?I live on a farm about an hour and a half away,? I said to the Edmonton sales clerk.
?Ahhh, I wish I lived on a farm,? was the wistful reply from the 20-something girl. ?My dad always said if we won the lottery, we’d buy a farm.?
?Well, yeah, It’s a pretty good place to live,? I conceded. ?But when you need anything you need to drive for it.?
I suggested she attend the Northlands Farm & Ranch Show that was currently running in the city and try to snag a farmer. ?I do love cowboys,? she said.
This short exchange was surreal for a couple of reasons. Most farmers I know, us included, hope for a lottery win so we don’t have to farm anymore. In an old joke, one farmer asks the other what he’d do if he won the lottery. ?Farm ?til it was all gone? was the smartass (but accurate) answer.
Secondly, the concept of pinning one’s hopes and future on a crapshoot like a lottery seems universal. There are about as many potential dreams simmering as there are people lining up to buy tickets.
Is the price of farmland out of reach? It depends on where It’s located and how good the soil is. If the farm dream includes a line of machinery, start-up costs, and annual inputs, then you’d better double up your ticket purchases?it will take millions. If It’s just a simple house and land you want, It’s cheaper than a modest home on a 35-foot lot in Edmonton.
What stuck with me on the drive home was the whole idea of counting blessings. It’s incredibly easy to bitch and moan about our circumstances. It’s easy to see the downside, the inconvenience, the missing elements. It’s easy to fall victim to life’s-greener-on-the-other-side-of-the-fence?itis and to believe that city life close to services and amenities is the cat’s meow. we’re so quick to think that someone’s, anyone’s, everyone’s life is fuller, richer, and easier.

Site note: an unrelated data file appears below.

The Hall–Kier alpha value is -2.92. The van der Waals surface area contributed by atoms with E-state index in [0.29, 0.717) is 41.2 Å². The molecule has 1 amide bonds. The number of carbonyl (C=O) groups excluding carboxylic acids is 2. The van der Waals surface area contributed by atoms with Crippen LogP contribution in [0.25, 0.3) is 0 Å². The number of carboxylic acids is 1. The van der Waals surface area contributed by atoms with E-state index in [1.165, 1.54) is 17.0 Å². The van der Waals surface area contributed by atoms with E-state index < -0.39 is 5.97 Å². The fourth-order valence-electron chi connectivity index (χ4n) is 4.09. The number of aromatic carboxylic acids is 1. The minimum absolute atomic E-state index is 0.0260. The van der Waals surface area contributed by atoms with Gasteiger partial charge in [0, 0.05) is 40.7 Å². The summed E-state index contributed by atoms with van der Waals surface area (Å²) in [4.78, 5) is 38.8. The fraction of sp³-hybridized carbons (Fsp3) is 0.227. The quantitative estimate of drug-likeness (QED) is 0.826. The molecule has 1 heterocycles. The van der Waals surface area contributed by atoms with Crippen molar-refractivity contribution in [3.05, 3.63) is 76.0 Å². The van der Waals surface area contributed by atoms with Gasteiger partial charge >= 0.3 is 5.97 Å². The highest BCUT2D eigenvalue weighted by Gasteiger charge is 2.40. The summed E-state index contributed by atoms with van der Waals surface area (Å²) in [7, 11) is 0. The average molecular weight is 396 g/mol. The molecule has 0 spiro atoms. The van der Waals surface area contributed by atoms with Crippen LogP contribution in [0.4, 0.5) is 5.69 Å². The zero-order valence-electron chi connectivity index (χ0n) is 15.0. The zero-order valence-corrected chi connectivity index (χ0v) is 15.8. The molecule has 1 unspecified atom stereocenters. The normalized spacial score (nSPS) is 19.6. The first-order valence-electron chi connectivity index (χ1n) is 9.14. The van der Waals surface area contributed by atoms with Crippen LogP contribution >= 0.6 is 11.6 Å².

Logically, I know it isn’t true.
Emotionally, I know that pulling into the driveway at home after a day or two or three away is a good feeling. There’s always a calming effect as we leave the city limits and harried driving behind us. There’s something to be said for sleeping in your own bed, even if It’s a queen-sized one in a small room. There’s something restorative in seeing the trees and wildlife (even when a deer darts into the grille of your truck). The air is fresher; the space, expansive. It’s a tangled mess of ownership, stewardship, responsibility, burden, never-ending work, pride, and pleasure.
Yet even with this reminder to be grateful for the home and life I have, I will continue buying dream home tickets. In fact, earlier this week I toured the Big Brothers/Big Sisters dream home in Sherwood Park and bought 10 tickets. I can see us there. We could always tell our new neighbours about our place in the country, from where I sit.
Hazel Anaka’s first novel is Lucky Dog. Visit her website for more information or follow her on Twitter @anakawrites.